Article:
In their Sunday matchup with the New England Patriots, the Pittsburgh Steelers saw a few nice runs from rookie RB James Conner. Unfortunately, he went down with a knee injury in the second half with what was reported to be an MCL injury. Although the most common knee ligament injury, MCL injuries rarely require surgery. Despite that, it really didn’t seem like the timing would allow Conner to avoid IR, as I mentioned at the time:
So we were all a little surprised when word broke the following day that Conner would need a surgical repair:
With the regular season ending in a mere 2 weeks and playoffs around the corner, there was never a chance that Conner would make it back to play this season. But if the Steelers can’t get a long-term deal done with the superhuman Le’Veon Bell (who wants to be paid as a RB and a WR) and they decide not to franchise tag him again, Conner may be moving up the depth chart to become the starting RB in 2018. And so even though the rookie’s season may be done, his future becomes a key to the Steelers plans.
I’ll cut to the chase – Conner should have a full recovery.
(And just to clarify, there is no such thing as an injury-prone player. Some get unlucky and and often in the line of fire due to the position they play.)
So why did Conner need surgery? As always, a quick anatomy review first:
The knee joint is stabilized by 4 major ligaments: the anterior and posterior cruciate ligaments (ACL and PCL) and the lateral and medial collateral ligaments (LCL and MCL):
As you can imagine, the LCL and MCL stabilize the knee joint on the two sides. The medial and lateral meniscus are cartilage that serve as a cushion inside the knee joint.
The mechanism of an MCL injury is a force that pushes on the lateral side of the knee. In this schematic, the ACL is also torn, which can happen (but fortunately didn’t for Conner as far as we know):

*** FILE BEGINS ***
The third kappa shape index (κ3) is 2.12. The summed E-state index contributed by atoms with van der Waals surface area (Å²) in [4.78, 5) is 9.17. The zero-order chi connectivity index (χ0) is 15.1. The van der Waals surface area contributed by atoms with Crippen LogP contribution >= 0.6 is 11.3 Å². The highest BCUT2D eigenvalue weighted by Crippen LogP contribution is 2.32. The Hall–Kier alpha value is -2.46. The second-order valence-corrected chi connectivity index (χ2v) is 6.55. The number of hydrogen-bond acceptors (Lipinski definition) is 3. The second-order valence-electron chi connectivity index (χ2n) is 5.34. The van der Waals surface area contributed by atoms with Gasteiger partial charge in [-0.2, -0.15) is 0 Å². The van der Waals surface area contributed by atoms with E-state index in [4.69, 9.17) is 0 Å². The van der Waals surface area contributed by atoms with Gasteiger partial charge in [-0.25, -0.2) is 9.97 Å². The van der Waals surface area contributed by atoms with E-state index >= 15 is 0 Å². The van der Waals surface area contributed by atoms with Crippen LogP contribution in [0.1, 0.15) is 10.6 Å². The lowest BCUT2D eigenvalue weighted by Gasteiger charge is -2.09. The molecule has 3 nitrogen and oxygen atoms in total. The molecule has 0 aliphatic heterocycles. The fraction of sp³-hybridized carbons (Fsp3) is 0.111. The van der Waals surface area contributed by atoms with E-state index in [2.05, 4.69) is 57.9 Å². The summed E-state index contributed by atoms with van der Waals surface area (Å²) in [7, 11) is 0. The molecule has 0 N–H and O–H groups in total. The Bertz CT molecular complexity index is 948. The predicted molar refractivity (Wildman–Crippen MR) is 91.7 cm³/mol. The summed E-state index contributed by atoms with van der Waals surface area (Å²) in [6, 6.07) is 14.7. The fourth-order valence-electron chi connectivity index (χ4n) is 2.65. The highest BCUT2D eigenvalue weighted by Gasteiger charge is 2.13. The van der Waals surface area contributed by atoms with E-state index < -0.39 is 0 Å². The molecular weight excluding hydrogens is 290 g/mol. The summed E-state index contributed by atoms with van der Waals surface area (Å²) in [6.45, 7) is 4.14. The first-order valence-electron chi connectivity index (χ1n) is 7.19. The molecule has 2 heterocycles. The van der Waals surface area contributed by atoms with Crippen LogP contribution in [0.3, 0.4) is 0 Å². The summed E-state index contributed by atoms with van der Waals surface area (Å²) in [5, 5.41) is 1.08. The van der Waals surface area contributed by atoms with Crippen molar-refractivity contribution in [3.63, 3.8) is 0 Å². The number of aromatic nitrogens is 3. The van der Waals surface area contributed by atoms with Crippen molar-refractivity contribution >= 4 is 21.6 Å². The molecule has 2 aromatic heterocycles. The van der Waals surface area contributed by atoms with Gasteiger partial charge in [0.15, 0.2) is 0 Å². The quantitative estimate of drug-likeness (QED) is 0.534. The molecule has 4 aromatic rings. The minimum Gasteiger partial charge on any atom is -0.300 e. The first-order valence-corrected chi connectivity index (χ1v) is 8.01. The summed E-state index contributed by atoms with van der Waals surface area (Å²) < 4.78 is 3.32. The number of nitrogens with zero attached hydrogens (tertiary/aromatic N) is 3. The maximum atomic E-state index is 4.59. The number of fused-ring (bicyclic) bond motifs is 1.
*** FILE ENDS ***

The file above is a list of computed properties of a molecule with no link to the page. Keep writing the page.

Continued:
As with many injuries, the MCL is categorized as a Grade 1, 2 or 3 injury depending on the extent of the tear:
In this schematic, you can see that the difference between a Grade 2 and a Grade 3 injury is also defined by whether both the superficial and deep layers of the MCL are torn:
Grade 1 injuries are pretty mild and most NFL players will be back on the field in 1-2 weeks. With a Grade 2 injury, it is typically a 3-4 week recovery. I talked about this with regard to Ben Roethlisberger, who also had an associated bone bruise in 2015. Even isolate Grade 3 injuries typically do not require surgical repair because the two torn ends can scar back together. This can take 6-8 weeks.
When a player requires surgery for an MCL injury, it usually means that either another ligament or a meniscus was also damaged. When Bell’s season was ended courtesy of Vontaze Burfict in Cincinnati, he also sustained a PCL injury, and that is why he required surgery.
Harvard Medical School did a nice review of the medical literature and also looked at a single orthopaedic surgeon’s series of MCL injured patients from 2001-2011 at the Sports Medicine Center of the Massachusetts General Hospital. They looked at all patients with an MCL injury, whether other ligaments were injured or not. Here is the breakdown:
As expected, very few patients with isolated MCL injuries underwent surgery:
Almost all operative cases had more than one incompetent ligament at the time of injury.
- • Isolated MCL injury: 2 out of 19 (10%)
- – Both patients with isolated MCL injuries had undergone a prior remote ACL reconstruction and had no history of previous MCL injury.
- – Injury to the posteromedial corner was also diagnosed in both cases.
- • ACL + MCL combination: 7 out of 19 (37%)
- – One patient in this group had a remote ACL reconstruction and MCL repair. He sustained a new injury and ruptured both the ACL graft and MCL repair. He underwent repeat ACL reconstruction and MCL repair, but the revision MCL repair failed and he required MCL reconstruction.
- • PCL + MCL combination: 2 out of 19 (10%)
- – Both patients had chronic injuries (time from injury to surgery was more than 9 months in both cases).
- • ACL/PCL/MCL combination (all were documented dislocations): 5 out of 19 (26%)
- • ACL/PCL/MCL/LCL combination (all were documented dislocations): 3 out of 19 (16%)
With all of that in mind, it won’t surprise me if some small report leaks in the next month or two (as it did with Bell) that Conner had more than just his MCL repaired. Either way, expect a 4-6 month recovery process, which means that Conner may even be able to participate in OTAs in the spring.
The good news? We can still expect a complete recovery with no long-term deficit. And if you need proof of that, look no further than the NFL’s leading rusher. He’s the starting RB for the Steelers.